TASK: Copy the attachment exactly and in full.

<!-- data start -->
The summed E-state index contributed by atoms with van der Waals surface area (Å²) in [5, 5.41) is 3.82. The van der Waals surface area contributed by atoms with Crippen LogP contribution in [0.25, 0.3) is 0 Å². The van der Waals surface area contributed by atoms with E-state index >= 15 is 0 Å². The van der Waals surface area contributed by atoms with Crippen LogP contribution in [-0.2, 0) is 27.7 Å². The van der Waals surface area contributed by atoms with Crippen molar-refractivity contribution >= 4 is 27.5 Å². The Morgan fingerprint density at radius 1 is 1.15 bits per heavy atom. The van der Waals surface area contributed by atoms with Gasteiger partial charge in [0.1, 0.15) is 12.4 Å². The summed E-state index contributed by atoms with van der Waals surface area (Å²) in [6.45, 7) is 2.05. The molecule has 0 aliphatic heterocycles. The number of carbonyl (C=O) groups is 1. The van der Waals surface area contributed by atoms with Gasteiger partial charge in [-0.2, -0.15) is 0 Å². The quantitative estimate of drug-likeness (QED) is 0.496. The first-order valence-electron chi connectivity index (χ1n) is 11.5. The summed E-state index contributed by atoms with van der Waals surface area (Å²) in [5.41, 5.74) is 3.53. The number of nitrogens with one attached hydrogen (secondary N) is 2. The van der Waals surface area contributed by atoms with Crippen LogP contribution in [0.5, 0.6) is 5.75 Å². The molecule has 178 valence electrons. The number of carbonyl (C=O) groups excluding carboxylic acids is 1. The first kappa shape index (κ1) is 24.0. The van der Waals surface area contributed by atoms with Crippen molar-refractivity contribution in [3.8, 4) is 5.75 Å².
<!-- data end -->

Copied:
The summed E-state index contributed by atoms with van der Waals surface area (Å²) in [5, 5.41) is 3.82. The van der Waals surface area contributed by atoms with Crippen LogP contribution in [0.25, 0.3) is 0 Å². The van der Waals surface area contributed by atoms with E-state index >= 15 is 0 Å². The van der Waals surface area contributed by atoms with Crippen LogP contribution in [-0.2, 0) is 27.7 Å². The van der Waals surface area contributed by atoms with Crippen molar-refractivity contribution >= 4 is 27.5 Å². The Morgan fingerprint density at radius 1 is 1.15 bits per heavy atom. The van der Waals surface area contributed by atoms with Gasteiger partial charge in [0.1, 0.15) is 12.4 Å². The summed E-state index contributed by atoms with van der Waals surface area (Å²) in [6.45, 7) is 2.05. The molecule has 0 aliphatic heterocycles. The number of carbonyl (C=O) groups is 1. The van der Waals surface area contributed by atoms with Gasteiger partial charge in [-0.2, -0.15) is 0 Å². The quantitative estimate of drug-likeness (QED) is 0.496. The first-order valence-electron chi connectivity index (χ1n) is 11.5. The summed E-state index contributed by atoms with van der Waals surface area (Å²) in [5.41, 5.74) is 3.53. The number of nitrogens with one attached hydrogen (secondary N) is 2. The van der Waals surface area contributed by atoms with Crippen LogP contribution in [0.5, 0.6) is 5.75 Å². The molecule has 178 valence electrons. The number of carbonyl (C=O) groups excluding carboxylic acids is 1. The first kappa shape index (κ1) is 24.0. The van der Waals surface area contributed by atoms with Crippen molar-refractivity contribution in [3.8, 4) is 5.75 Å².